During our expedition, we were awe-struck by the captivating sights and valuable insights we gained. The area boasts an abundance of captivating natural landscapes, rich traditional culture, and warm-hearted hosts.

We have compiled comprehensive information about this captivating region below.

Stay connected to discover more about this hidden gem!


A report from Andy Jarosz from BBC Travel about his day trekking to the remote 100 waterfalls in Nong Khiaw 10 years ago (in 2012). The experience that you cannot miss when visiting the area. Check out the details as below so that you have some ideas of what to expect.

In the last four years, the rural village of Nong Khiaw has seen a steady stream of adventure travellers who want to experience the 10km trek before it disappears.

Strictly speaking, the name of the 100 Waterfalls Trek in northern Laos is misleading, since it is impossible to say how many waterfalls tumble through the thick jungle along the steady 10km ascent, with each one tumbling immediately into the next.


Preah Vihear Temple (Prasat Preah Vihear) is an ancient Hindu temple built during the period of the Khmer Empire, that is situated atop a 525-metre (1,722 ft) cliff in the Dângrêk Mountains, in the Preah Vihear province, Cambodia. In 1962, following a lengthy dispute between Cambodia and Thailand over ownership, the International Court of Justice (ICJ) in The Hague ruled that the temple is in Cambodia.

Affording a view for many kilometers across a plain, Prasat Preah Vihear has the most spectacular setting of all the temples built during the six-century-long Khmer Empire. As a key edifice of the empire's spiritual life, it was supported and modified by successive kings and so bears elements of several architectural styles.

Preah Vihear is unusual among Khmer temples in being constructed along a long north–south axis, rather than having the conventional rectangular plan with orientation toward the east. The temple gives its name to Cambodia's Preah Vihear province, in which it is now located, as well as the Khao Phra Wihan National Park which borders it in Thailand's Sisaket province, though it is no longer accessible from Thailand.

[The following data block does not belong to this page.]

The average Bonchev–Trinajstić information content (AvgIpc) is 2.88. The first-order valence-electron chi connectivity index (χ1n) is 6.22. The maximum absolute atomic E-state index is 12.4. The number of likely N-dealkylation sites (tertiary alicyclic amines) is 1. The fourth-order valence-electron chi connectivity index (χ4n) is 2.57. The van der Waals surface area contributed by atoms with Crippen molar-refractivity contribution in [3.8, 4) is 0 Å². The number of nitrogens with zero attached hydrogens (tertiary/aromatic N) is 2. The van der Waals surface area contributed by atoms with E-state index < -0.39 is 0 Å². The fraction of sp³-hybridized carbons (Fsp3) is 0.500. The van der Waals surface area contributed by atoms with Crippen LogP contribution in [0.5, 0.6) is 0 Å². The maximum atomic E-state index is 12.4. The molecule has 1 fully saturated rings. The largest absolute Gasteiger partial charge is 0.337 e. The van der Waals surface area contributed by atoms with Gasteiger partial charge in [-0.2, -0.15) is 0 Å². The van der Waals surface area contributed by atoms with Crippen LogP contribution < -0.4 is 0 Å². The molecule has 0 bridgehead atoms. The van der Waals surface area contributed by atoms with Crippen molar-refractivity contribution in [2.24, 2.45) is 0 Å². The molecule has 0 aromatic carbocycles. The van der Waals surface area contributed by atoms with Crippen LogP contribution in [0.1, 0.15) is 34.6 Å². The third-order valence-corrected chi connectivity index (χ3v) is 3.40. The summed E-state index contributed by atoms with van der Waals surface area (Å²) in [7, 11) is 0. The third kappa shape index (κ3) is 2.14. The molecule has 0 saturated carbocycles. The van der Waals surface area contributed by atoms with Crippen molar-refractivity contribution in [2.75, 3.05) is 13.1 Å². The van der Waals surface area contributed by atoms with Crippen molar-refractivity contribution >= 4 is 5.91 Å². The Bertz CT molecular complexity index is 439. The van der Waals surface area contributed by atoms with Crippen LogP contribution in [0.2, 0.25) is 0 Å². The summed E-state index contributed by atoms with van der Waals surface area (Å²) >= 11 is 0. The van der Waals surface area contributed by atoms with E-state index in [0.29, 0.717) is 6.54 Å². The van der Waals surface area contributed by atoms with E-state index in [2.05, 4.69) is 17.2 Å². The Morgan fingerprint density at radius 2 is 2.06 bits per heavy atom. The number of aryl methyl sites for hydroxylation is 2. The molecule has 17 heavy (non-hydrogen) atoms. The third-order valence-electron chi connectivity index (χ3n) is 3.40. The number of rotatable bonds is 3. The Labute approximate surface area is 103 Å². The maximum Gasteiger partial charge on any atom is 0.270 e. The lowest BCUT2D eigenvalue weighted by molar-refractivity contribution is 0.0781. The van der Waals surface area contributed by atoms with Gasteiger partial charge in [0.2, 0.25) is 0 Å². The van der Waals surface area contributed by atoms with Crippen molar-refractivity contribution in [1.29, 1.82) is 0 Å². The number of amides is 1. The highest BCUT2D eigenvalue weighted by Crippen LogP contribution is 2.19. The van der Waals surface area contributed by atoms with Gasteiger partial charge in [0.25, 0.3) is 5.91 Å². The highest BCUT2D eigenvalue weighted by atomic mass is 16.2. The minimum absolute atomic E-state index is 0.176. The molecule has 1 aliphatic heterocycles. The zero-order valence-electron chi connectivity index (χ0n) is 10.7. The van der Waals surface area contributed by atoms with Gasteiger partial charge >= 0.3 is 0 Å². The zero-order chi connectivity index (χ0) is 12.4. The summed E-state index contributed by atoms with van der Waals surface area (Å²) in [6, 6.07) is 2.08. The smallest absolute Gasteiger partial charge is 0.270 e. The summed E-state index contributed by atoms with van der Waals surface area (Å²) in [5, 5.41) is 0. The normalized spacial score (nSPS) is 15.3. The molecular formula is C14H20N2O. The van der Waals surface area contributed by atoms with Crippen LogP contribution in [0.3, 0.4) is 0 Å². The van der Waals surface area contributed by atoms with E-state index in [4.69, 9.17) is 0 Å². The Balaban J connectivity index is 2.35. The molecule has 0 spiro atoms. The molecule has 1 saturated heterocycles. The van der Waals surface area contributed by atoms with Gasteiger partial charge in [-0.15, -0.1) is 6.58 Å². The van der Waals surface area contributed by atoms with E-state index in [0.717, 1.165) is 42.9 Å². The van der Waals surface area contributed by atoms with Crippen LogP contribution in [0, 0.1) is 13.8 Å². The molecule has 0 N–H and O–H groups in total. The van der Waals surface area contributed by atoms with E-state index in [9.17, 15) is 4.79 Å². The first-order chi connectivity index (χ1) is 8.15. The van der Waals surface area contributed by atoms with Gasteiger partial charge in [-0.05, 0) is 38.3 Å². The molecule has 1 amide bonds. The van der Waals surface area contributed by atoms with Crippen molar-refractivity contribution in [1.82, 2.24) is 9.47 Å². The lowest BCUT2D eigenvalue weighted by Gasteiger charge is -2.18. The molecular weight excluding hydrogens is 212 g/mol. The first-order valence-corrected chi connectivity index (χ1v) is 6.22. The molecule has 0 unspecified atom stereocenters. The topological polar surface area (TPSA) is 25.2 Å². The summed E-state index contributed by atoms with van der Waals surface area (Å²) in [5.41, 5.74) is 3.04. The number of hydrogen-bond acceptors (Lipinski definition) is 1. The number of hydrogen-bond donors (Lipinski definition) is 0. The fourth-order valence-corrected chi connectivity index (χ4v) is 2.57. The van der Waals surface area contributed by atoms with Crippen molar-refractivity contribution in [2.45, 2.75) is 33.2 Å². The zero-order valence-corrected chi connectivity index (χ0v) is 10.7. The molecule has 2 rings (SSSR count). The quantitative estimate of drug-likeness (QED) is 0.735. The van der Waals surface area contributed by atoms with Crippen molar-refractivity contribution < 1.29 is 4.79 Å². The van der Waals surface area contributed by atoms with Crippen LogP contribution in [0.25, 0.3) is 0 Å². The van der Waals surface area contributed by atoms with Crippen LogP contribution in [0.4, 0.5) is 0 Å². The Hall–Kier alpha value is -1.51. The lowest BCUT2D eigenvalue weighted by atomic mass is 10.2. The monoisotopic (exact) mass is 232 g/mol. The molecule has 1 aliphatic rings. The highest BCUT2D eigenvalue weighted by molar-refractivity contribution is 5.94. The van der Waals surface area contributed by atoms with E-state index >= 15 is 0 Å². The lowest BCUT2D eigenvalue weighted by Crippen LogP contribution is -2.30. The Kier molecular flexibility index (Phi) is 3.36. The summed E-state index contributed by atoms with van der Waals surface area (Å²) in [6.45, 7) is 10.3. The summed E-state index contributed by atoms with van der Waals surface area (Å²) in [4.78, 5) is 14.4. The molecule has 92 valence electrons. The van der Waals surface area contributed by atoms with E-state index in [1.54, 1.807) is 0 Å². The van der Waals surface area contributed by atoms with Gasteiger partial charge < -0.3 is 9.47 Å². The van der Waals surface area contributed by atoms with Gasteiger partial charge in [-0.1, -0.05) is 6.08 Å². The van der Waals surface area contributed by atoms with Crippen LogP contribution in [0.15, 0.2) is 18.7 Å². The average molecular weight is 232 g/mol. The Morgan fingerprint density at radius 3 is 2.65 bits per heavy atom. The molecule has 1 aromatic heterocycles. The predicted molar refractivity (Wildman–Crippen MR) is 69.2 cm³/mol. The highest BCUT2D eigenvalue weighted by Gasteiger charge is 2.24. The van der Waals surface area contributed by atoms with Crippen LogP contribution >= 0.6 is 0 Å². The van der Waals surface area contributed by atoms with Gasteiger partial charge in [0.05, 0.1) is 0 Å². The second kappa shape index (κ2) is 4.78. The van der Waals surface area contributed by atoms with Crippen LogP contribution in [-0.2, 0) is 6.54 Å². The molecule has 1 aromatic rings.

On July 7, 2008, Preah Vihear was listed as a UNESCO World Heritage Site.


Deep in the forests of Cambodia’s Siem Reap province, the elegant spires of an ancient stone city soar skyward above the sprawling complex of Angkor Archaeological Park.

The Khmer Empire’s various capitals thrived here from the 9th to 15th centuries, while their rulers presided over an empire that stretched from Myanmar (Burma) to Vietnam. Including forested areas and newly discovered “suburbs” Angkor covers more than 400 square kilometers.

Though just one of hundreds of surviving temples and structures, the massive Angkor Wat is the most famed of all Cambodia’s temples - it appears on the nation’s flag - and it is revered for good reason. The 12th century “temple-mountain” was built as a spiritual home for the Hindu god Vishnu. The temple is an architectural triumph laden with artistic treasures like the bas-relief galleries that line many walls and tell enduring tales of Cambodian history and legend.

In other parts of Angkor such art depicts scenes of daily life - offering scholars a precious window into the past.

Reading the below epic guide for Angkor Archaeological Park, you will have all the information you need from its history, maps, best time to visit and so on to have the best out of your Angkor tours


Banteay Kdei Temple (Prasat Banteay Kdei), meaning "A Citadel of Chambers", also known as "Citadel of Monks' cells", is a Buddhist temple in Angkor, Cambodia. It is located southeast of Ta Prohm and east of Angkor Thom. 

Built in the mid-12th to early 13th centuries AD during the reign of Jayavarman VII (who was posthumously given the title "Maha paramasangata pada"), it is in the Bayon architectural style, similar in plan to Ta Prohm and Preah Khan, but less complex and smaller. Its structures are contained within two successive enclosure walls and consist of two concentric galleries from which emerge towers, preceded to the east by a cloister.

This Buddhist monastic complex is currently dilapidated due to faulty construction and poor quality of sandstone used in its buildings and is now undergoing renovation. Banteay Kdei had been occupied by monks at various intervals over the centuries till 1960s.